Kristin Scott Thomas
“Confessions of a Shopaholic”
“The Other Boleyn Girl”
“The Horse Whisperer”
“The English Patient”
Elsa Zylberstein, Serge Hazanavicius, Laurent Grévill, Frédéric Pierrot, Claire Johnston, Catherine Hosmalin, Jean-Claude Arnaud, Olivier Cruveiller, Lise Ségur, Mouss Zouheyri, Souad Mouchrik, Nicole Dubois, Laurent Claret, Marcel Ouendeno, Gérard Barbonnet, Jérémie Covillault, Kevin Lipka, Bruno Raffaelli, Pascal Demolon, Aïcha Mimouni, Catherine Antoine, Lily-Rose, Valentin Jalet, Claire Lefevre, Pascal Bordes, Alain Buron, Isabelle Destrez, Nathalie Hamel, Dominique Kucharzewski, Marc Léonian, Eva Quinto, Elio Guarino, Alixane Pachot, Laurine Pachot, Hannah Peytavi-Müller, Olga Peytavi-Müller, Théo Urbauer, Alexandre Voisin, Maryse Voisin, Angèle Zidi, Paul Zidi, Bryce Hitchcock
|Producer:||UGC YM, Canal+, Eurimages, France 3 Cinéma, Integral Film, Sofica Soficinéma 4, Sofica UGC 1, TPS Star, UGC Images, Sylvestre Guarino, Yves Marmion|
Here’s what the distributor says about their film: “This powerful story of familial struggles and redemption follows a shell-shocked Juliette (Scott Thomas), who returns to live with he young sister Lea (Zylberstein) after being banished from the family for 15 years.
Léa (Elsa Zylberstein) and Juliette (Kristin Scott Thomas) are sisters. The film begins with Léa, the younger sister by fifteen years, picking Juliette up at the airport. We soon realize that the two sisters are almost complete strangers to each other. Juliette has just been released from prison after serving a long sentence. Léa was still a teenager when Juliette, a doctor, was sent off to prison. Léa contacted Juliette when she was released and suggested that Juliette come to live with her. Juliette had no particular desire to see her sister again.
Luc (Serge Hazanavicius), Léa’s husband, is quite reserved, almost hostile, about Juliette’s presence under their roof. Luc and Léa have two adopted Vietnamese daughters, who are 8 and 3 years old. Luc’s father, Papy Paul (Jean-Claude Arnaud) also lives in the house. He’s a charming old man who spends all of his time reading since a stroke deprived him of the power of speech.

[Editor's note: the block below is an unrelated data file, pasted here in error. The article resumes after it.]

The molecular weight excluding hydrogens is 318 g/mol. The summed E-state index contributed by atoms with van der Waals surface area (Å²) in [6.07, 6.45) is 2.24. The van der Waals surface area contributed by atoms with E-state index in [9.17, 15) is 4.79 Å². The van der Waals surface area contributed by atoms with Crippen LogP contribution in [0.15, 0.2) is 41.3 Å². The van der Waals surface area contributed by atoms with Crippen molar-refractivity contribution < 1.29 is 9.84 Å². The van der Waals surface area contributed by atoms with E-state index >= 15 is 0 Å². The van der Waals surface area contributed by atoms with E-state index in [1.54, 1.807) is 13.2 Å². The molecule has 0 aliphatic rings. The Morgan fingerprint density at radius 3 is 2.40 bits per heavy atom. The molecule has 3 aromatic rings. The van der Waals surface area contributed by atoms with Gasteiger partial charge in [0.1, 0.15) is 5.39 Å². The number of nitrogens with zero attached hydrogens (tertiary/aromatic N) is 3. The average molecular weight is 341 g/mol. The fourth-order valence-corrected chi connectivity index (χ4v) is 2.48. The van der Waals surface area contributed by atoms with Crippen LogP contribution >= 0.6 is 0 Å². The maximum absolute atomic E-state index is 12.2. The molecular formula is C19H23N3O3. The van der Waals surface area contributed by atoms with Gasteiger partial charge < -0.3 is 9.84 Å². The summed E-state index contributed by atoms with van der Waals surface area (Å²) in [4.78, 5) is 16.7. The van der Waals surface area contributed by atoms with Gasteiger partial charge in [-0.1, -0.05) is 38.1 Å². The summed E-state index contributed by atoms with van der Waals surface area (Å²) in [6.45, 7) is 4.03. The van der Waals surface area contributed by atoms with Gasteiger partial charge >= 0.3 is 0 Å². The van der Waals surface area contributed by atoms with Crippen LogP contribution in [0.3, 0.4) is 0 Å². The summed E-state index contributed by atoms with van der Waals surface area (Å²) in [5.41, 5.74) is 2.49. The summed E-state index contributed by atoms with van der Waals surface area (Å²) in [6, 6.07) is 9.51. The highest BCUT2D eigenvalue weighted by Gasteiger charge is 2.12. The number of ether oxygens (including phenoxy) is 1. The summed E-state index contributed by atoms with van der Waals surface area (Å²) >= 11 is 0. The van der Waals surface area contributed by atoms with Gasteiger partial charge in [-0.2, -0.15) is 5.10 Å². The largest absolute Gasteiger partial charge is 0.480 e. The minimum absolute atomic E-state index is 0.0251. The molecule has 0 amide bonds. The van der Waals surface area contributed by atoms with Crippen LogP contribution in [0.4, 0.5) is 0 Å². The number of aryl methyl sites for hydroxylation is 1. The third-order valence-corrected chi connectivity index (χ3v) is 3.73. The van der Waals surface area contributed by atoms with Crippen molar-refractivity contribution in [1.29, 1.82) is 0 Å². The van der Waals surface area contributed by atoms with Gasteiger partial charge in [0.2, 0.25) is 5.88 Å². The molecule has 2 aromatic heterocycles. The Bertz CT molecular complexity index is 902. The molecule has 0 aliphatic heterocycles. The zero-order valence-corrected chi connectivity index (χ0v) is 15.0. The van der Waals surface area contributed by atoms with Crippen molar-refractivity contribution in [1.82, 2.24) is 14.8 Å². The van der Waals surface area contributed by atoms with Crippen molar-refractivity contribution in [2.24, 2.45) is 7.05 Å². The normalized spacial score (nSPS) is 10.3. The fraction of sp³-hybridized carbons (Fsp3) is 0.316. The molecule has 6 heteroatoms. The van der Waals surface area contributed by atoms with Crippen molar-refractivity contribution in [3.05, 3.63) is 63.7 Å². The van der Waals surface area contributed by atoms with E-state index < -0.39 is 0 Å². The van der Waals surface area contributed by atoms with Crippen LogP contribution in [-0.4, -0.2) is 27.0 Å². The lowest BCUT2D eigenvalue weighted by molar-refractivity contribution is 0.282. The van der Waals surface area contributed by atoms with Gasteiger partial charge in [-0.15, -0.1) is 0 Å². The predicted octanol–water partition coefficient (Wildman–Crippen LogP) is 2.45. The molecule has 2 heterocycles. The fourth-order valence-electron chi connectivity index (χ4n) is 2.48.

Life together isn’t easy to begin with. Juliette has to relearn certain basics. The world has moved on and she often seems confused. Although she may seem cold and distant, her attitude stems more from her being ill at ease. Helped by some, such as the kindly but tactless social worker and her open-hearted but depressed parole officer (Frédéric Pierrot) whose confidante she becomes, Juliette is also rejected by others, particularly employers who throw her out as soon as they find out what she did.
Léa’s attitude is ambiguous. She avoids talking about Juliette’s time in prison at all costs. She wants nothing to blunt the happiness of their reunion and getting to know each other again. Luc mentions it reproachfully, as does Juliette in a different way.
Gradually, the real Juliette emerges. She opens up to the world once more, thanks to her two nieces, with whom she becomes very close after being very stiff with them at the beginning, and Michel (Laurent Grevill), a friend of Léa’s, and Papy Paul, who, in a more symbolic way, knows what it’s like to be locked away. Juliette gets a job as a medical secretary at the local hospital on the condition that she never mentions she used to be a doctor. Her relationship with Léa becomes much stronger and more intimate. Even Luc succeeds in pushing his preconceptions to one side and seeing Juliette as his sister-in-law, not as someone who just spent 15 years in prison.
But a huge question hangs over Juliette’s renaissance. What terrible thing did she do fifteen years ago and why? For all the others, it’s a recurrent thought that they dare not put into words. And for Juliette, locked away in her secret, it’s a burden to bear, which holds her back from engaging in her life and believing that she too has the right to be happy.”
See list of Relevant Issues—questions-and-answers.